Imagine being in pain every moment of your life. Not a headache. Nerve-shredding pain that fights through even the strongest painkillers. Pain that makes some days impossible and even the best days a struggle. Neurological pain for which there is no cure. Welcome to the life of Monica Wood.
Monica’s struggles are more than just her life of pain though. Her memories are a constant miasma of dreams, nightmares and the truth, with certain periods of her life – the accident that caused her condition for example – a complete blank. But she is growing more and more concerned about her past? Can she trust her husband? Can she trust herself? And why is there a suicide note in her belongings – written in handwriting that she is no longer capable of…
Right – that’s all I’m telling you about the plot. If you want more, there should be plenty of other reviews of Painkiller out there soon, but the less you know the better. So what can I talk about?
First off, by being vague about the plot, readers may think that this resembles Before I Go To Sleep – dodgy memory and suspicious husband. But that’s like saying Death On The Nile resembles The Pleasure Cruise Mystery. They both have a death on a boat, they have some good bits in the plot but in terms of overall quality… there’s no competition. This one wins hands down.
N J (Nev) Fountain has written mysteries before – you may have read my many posts singing the praises of the Mervyn Stone mysteries, one of the inspirations for the blog in fact – but this is a different kettle of fish. It’s a twist-laden thriller, but not one of those laden with a single twist at the end of the tale. The plot, told through Monica’s narration and some additional sections detailing the actions of a few other important characters, drip feeds information which constantly makes you realise that you’ve been thinking about things the wrong way – or have you? – and, with the skilled hand of a mystery writer, makes sure that every little bit of odd information means something, and, usually, means something that you don’t expect it to. And the ending? Well, it’s worthy of the rest of the book. That’s all I’ll say about it.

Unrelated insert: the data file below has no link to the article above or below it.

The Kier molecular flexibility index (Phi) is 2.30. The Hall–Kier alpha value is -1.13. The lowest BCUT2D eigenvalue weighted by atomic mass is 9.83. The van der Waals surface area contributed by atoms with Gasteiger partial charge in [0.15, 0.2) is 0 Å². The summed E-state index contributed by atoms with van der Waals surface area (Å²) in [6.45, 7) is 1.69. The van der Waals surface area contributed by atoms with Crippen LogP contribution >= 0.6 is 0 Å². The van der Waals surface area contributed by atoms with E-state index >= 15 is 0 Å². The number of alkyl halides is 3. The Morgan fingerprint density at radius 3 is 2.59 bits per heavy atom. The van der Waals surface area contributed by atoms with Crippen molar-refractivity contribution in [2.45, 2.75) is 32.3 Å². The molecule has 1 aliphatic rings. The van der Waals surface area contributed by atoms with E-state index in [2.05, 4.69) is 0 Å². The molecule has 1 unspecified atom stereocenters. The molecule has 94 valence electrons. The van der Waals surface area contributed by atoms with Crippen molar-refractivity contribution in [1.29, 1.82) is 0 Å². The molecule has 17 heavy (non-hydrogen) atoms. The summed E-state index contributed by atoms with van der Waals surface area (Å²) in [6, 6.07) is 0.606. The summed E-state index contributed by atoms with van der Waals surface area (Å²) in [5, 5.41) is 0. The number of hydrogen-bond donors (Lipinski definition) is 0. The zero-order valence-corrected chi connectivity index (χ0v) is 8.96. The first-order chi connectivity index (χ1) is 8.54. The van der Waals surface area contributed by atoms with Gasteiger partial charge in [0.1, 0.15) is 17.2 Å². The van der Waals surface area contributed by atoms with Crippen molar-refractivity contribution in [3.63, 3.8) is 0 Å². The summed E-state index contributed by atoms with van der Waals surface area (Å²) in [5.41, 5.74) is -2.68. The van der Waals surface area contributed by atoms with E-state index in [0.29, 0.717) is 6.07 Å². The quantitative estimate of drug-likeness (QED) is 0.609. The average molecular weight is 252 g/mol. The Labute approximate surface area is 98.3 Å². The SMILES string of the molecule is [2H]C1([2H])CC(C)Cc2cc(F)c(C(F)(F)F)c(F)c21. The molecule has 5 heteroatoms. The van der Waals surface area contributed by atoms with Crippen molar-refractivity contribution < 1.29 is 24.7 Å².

But there’s so much more to this than the plot. The humanity of the characters shines through with their motivations coming from the heart. As someone in a relationship, I found myself constantly putting myself in Monica’s husband’s shoes – what would I do if the person that I loved was constantly suffering? Would I do what he did/does/might have done/didn’t do? I don’t know. But a day later, I’m still thinking about it.
Monica herself is a wonderful character, based in part on a real person, as per the acknowledgements. Her battles with her “Angry Friend”, her struggle to live something resembling a normal life are side by side with her attempts to find the truth about both the past and the present blanks in her life are riveting and these two aspects of the tale never threaten to unbalance each other. While the opening sections are light on the mystery, this means that the reader is in the same situation as Monica herself – not quite sure if something is wrong or if it’s all in her head. It effectively pulls the reader into the book, and as with all of the best books that I’ve read, I found myself desperately wanting to read more to find out what happened next but simultaneously not wanting to read it too quickly as once it’s over… But as I said, it’s not over as I’m still finding myself thinking about it. I hope I never find myself in either Monica or her husband’s situation and my heart goes out to all those people out there who are.
How best to sum up how I enjoyed this book? Put it this way – regular readers know how much I love the Mervyn Stone books. I enjoyed Painkiller even more. It’s the best mystery-thriller that I’ve read in ages and obviously comes Highly Recommended.
Thanks to Netgalley and Little, Brown for the review copy. Painkiller is released this Thursday, 18th February.